We sat in a room looking through windows onto a therapy arena. We were sons, grandchildren, husbands and wives. The lively conversation was unforcedly upbeat. Our relatives had experienced strokes, falls, assorted surgeries; only days before, many had feared mortality. All were newly reminded of the stubborn resiliance of life.

I flew to Florida after my mother had a third stroke. My stepfather was beside himself as the prognosis got worse and worse. When I arrived, I could see why he’d been worried. She was transferred to an acute rehabilitation hopsital. The environmental difference was striking: quiet instead of constant beep and bustle; responsive staff, resolutely positive.

Less than a year ago, my mother worked part time and could perform all the tasks most of us take for granted. Now, even basic mobility is a struggle. Her challenge is to regain independence. Attitude is everything in rehab, but depression, so common after a stroke, will be a fierce opponent.

In our watching room, we shared stories and discussed strategies. Unlike the grim isolation of the stroke unit, we were comrades in this place. All agreed the facility is wonderful – three hours of therapy every day, with short- and long-term goals clearly understood. When a patient falters and says “I can’t,” the answer is “We don’t use that word here. Try.” More often than not, it works. Most of the patients smile – they are engaged and working in community. They wave at us across the room.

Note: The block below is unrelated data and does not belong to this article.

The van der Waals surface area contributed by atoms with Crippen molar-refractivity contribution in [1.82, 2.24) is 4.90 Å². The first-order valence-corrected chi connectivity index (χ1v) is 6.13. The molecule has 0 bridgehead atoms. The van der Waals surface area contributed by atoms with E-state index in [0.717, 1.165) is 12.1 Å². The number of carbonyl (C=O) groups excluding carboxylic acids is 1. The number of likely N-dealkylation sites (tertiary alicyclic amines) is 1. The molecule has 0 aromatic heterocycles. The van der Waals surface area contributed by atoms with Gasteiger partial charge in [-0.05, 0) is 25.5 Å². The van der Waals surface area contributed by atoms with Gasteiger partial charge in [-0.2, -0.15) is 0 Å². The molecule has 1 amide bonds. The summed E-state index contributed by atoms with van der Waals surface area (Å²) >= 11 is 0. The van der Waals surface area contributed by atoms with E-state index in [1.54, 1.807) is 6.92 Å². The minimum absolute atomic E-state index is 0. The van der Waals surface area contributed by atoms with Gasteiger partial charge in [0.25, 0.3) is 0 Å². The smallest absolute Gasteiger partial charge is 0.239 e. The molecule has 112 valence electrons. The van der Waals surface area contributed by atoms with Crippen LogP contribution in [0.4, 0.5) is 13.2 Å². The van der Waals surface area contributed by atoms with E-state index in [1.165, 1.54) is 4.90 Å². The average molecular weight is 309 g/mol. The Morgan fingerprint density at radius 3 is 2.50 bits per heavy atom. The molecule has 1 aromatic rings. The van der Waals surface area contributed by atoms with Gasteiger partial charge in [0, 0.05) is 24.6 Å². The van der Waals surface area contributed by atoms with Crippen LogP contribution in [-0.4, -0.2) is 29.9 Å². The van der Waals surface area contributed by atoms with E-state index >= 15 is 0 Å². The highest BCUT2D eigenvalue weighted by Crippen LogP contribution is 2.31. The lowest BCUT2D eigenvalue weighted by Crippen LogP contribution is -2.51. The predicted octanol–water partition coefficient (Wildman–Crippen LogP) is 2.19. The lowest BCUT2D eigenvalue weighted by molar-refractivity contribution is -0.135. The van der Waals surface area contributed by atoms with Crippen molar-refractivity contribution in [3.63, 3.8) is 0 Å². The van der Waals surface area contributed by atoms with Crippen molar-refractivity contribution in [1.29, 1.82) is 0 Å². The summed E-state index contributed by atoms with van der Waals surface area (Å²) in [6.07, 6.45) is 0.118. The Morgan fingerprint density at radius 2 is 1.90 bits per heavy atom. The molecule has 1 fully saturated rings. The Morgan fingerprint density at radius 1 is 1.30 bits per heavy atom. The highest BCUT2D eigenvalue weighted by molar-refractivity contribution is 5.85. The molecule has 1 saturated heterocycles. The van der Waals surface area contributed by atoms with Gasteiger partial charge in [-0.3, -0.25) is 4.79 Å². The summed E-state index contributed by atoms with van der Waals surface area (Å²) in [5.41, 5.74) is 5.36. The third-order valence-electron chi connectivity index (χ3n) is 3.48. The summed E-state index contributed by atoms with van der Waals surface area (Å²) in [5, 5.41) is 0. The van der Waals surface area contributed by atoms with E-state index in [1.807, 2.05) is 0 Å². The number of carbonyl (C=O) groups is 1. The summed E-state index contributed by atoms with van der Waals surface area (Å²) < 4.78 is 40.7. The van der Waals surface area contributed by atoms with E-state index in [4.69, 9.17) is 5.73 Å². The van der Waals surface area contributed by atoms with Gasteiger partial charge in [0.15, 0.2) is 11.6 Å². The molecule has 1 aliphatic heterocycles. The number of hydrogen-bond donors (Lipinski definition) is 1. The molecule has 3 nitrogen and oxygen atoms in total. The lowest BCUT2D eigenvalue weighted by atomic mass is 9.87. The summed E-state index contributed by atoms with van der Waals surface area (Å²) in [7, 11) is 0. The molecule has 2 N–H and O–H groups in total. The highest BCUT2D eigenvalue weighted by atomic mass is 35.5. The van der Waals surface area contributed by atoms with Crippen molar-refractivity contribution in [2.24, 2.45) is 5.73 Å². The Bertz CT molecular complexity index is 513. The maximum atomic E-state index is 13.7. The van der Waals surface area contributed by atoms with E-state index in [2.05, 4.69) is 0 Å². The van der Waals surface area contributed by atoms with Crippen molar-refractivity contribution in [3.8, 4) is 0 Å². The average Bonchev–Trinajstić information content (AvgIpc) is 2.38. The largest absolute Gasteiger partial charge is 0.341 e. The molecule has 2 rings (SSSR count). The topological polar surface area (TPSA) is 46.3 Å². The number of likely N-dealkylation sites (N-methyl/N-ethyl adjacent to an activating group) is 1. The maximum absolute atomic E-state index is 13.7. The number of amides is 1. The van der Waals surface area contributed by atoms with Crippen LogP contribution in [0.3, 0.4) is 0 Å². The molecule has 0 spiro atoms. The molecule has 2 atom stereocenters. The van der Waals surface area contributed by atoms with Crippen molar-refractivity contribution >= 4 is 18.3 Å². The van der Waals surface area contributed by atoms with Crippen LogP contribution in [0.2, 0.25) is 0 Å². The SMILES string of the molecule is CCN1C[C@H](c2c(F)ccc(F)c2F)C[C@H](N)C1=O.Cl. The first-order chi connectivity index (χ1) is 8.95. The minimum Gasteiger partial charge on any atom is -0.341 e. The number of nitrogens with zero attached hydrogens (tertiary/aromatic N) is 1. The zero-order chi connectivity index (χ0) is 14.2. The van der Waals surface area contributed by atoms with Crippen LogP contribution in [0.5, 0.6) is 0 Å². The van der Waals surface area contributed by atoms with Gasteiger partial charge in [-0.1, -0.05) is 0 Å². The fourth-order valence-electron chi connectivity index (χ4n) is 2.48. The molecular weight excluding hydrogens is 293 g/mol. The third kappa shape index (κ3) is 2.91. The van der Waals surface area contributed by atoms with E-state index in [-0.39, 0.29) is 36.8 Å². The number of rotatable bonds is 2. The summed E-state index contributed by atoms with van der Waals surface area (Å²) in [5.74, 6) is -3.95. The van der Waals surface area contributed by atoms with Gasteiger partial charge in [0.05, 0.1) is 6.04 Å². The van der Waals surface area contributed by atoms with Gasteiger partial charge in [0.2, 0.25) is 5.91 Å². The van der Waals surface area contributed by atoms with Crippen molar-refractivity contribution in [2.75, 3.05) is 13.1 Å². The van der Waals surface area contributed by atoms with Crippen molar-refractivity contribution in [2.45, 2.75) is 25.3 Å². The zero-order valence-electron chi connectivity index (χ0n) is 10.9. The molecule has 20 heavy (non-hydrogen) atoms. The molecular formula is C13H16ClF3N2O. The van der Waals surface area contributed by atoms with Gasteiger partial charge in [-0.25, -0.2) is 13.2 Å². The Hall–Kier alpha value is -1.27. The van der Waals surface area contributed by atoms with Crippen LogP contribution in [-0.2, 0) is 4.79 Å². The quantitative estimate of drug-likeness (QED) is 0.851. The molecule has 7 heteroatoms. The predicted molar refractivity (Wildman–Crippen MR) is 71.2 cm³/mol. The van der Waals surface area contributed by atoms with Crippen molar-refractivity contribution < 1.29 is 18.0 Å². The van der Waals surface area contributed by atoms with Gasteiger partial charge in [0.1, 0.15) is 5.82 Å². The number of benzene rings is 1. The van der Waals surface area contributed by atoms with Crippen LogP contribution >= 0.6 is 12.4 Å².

I don’t like hospitals (who does?) The rehab hospital feels different – the atmosphere of waiting and illness is replaced by activity and health. The patients we cheer for are as sick as any I’ve seen, but they reclaim their health before our eyes. The stubborn resiliance of life.